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Spokane, Washington  Est. May 19, 1883
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City of Spokane Valley to hold public hearing for one-year moratorium on planned residential developments

The city of Spokane Valley is joining the Spokane County Commission in objecting to a proposal from the city of Spokane to collect a 20% on revenue generated by Spokane County's Water Reclaimation facililty. The facility is operated by Spokane County but is within the city of Spokane's borders.  (Kathy Plonka / The Spokesman-Review)
The city of Spokane Valley is joining the Spokane County Commission in objecting to a proposal from the city of Spokane to collect a 20% on revenue generated by Spokane County's Water Reclaimation facililty. The facility is operated by Spokane County but is within the city of Spokane's borders. (Kathy Plonka / The Spokesman-Review)

The public will have a chance to weigh in on the city of Spokane Valley’s moratorium on planned residential developments on Tuesday.

The measure was put into place after city leaders say some developers were trying to use a loophole to build apartments and other multifamily housing in residential neighborhoods.

The Spokane Valley City Council adopted the emergency one-year moratorium in November. Tuesday’s 6 p.m. public hearing will be the public’s first opportunity to weigh in on the ban on these types of developments.

Planned Residential Developments is a category the city adopted into its code in 2016. It allows multiple types of housing, including apartments, single family houses and commercial stores, to be built in one project; such developments are technically allowed in any part of the city.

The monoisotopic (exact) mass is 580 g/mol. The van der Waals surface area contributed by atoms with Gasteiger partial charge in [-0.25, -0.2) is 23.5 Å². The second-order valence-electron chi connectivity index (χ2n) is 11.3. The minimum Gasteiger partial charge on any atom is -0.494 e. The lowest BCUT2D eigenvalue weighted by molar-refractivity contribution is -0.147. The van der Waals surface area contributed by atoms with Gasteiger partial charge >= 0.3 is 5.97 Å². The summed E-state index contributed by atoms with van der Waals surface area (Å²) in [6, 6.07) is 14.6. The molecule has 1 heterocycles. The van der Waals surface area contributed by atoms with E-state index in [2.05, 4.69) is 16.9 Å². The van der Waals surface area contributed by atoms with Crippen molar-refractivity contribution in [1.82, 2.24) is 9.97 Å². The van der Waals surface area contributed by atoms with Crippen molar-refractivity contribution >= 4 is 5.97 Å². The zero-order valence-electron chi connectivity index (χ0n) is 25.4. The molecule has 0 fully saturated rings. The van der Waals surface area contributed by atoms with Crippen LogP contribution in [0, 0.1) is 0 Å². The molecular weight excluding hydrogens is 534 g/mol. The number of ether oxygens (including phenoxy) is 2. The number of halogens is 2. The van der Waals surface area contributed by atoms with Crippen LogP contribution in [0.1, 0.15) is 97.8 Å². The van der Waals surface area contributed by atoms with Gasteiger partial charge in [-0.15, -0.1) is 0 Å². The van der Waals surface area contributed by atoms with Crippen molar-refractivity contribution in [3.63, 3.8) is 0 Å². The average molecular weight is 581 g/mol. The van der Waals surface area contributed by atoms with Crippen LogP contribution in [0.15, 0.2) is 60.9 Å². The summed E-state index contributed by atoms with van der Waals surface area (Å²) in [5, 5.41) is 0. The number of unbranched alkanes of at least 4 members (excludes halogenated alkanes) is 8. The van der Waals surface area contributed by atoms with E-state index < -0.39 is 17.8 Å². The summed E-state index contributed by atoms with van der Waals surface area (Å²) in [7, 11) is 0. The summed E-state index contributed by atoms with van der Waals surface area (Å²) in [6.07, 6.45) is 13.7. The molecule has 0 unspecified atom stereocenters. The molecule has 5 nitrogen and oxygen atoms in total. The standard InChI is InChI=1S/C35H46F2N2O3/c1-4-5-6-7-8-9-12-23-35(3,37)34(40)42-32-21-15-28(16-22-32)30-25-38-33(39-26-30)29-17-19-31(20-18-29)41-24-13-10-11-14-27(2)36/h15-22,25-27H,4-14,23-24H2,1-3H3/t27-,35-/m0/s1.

Spokane Valley Mayor Ben Wick said the original intent behind that category was to allow developers to create functional communities and offer flexibility. He said the City Council adopted several other changes in 2020 including creating a new zone, but did not include any changes to Planned Residential Developments that limited where they could go, or what was included.

He said the moratorium will give the city and the planning commission an opportunity to review these types of developments to see if the lack of restrictions should be changed, or if more guidance is needed to limit these types of developments to more appropriate areas.

He said the council’s emergency moratorium also prevented a flood of these types of developments being approved during the brief window the City Council considered limiting them.

“The one thing the council didn’t want to allow to happen is have a whole bunch of planned residential applications come in and be grandfathered in before we can plan,” he said.

Tuesday’s public hearing will be during the City Council’s regular meeting, which is being held virtually due to the pandemic. Those wishing to comment can sign up to comment online by email and must alert the city clerk by 4 p.m. the day of the meeting to participate. Links to attend the meeting or comment can be found on the meeting section of the city’s website.

The Spokane Valley Planning Commission has already met once to look over issues and will continue to meet after Tuesday’s meeting to discuss potential changes. Once the commission puts together a recommendation, the City Council will look over it and eventually have a chance to vote.

Wick advised those who have concerns about these types of developments to also tune into planning commission meetings. Information about the Spokane Valley Planning Commission can be found on the agenda and meeting section of the city’s website.

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